The Hans Hummel memorial is a fountain that stands in tribute to Hans Hummel, a Hamburg water carrier who lived during the 18th and 19th century in Germany. It features a sculpture as it’s centerpiece showing Hummel carrying buckets of water while adults and children are teasing him.
Before the local water system was introduced in Hamburg in 1848, Wassertragen (‘carrying water’) was a popular profession. One of these Wasserträger eventually became something of a local legend.
Born Johann Heinrich Bentz in 1787, people came to call him Hans Hummel and he was known to be a kind and funny man who was much-loved by local children for his kind nature and thrilling war stories. Sadly, the water carrier Hummel lost his job in 1848 and died in a poorhouse six years later.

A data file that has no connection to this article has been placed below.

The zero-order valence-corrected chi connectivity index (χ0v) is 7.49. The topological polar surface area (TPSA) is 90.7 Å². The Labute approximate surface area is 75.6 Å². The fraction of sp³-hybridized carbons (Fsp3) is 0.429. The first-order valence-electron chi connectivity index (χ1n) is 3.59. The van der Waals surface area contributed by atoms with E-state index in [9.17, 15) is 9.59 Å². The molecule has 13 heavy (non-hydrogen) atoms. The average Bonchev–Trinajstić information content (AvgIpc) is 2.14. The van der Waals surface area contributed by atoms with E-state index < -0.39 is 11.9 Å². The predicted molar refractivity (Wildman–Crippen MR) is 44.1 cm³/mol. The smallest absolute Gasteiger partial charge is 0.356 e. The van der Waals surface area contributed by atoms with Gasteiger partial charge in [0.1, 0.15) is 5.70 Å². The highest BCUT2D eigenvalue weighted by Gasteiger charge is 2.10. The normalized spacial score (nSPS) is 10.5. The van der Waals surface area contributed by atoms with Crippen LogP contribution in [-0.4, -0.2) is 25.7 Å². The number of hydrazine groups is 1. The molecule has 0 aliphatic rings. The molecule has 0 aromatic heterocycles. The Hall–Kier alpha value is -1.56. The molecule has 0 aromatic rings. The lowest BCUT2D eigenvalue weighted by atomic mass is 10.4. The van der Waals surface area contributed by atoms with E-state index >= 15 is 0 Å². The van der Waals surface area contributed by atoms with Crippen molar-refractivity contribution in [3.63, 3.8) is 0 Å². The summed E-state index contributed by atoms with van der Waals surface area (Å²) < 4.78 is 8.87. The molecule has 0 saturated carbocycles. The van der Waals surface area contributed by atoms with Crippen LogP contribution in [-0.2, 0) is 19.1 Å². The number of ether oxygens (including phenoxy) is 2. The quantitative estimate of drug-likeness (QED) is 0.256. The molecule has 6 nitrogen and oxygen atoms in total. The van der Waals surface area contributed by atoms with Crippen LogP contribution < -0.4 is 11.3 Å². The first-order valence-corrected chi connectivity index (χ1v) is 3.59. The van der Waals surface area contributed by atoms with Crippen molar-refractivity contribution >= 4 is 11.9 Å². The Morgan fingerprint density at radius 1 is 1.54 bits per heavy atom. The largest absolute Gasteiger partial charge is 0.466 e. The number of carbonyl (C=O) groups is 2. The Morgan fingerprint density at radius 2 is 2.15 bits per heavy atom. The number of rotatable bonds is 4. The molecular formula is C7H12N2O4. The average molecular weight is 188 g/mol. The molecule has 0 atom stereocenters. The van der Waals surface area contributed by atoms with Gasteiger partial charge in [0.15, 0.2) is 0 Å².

The legend that grew around him painted him as a grumpy and ill-tempered man who people would taunt by calling out ‘Hummel, Hummel’ as he passed by with his filled buckets knowing he could not stop his work. Thus his only response was to yell back, ‘Mors, Mors!’ a phrase in the local Low German dialect of Plattdeutsch, which translates roughly to ‘Kiss my ass!’
The saying became a popular salute in Hamburg. When HSV (one of the city’s two popular football teams) scores a goal, the stadium speaker calls the name of the scorer, then ‘Hummel, Hummel!’ and the crowd replies with ‘Mors, Mors!’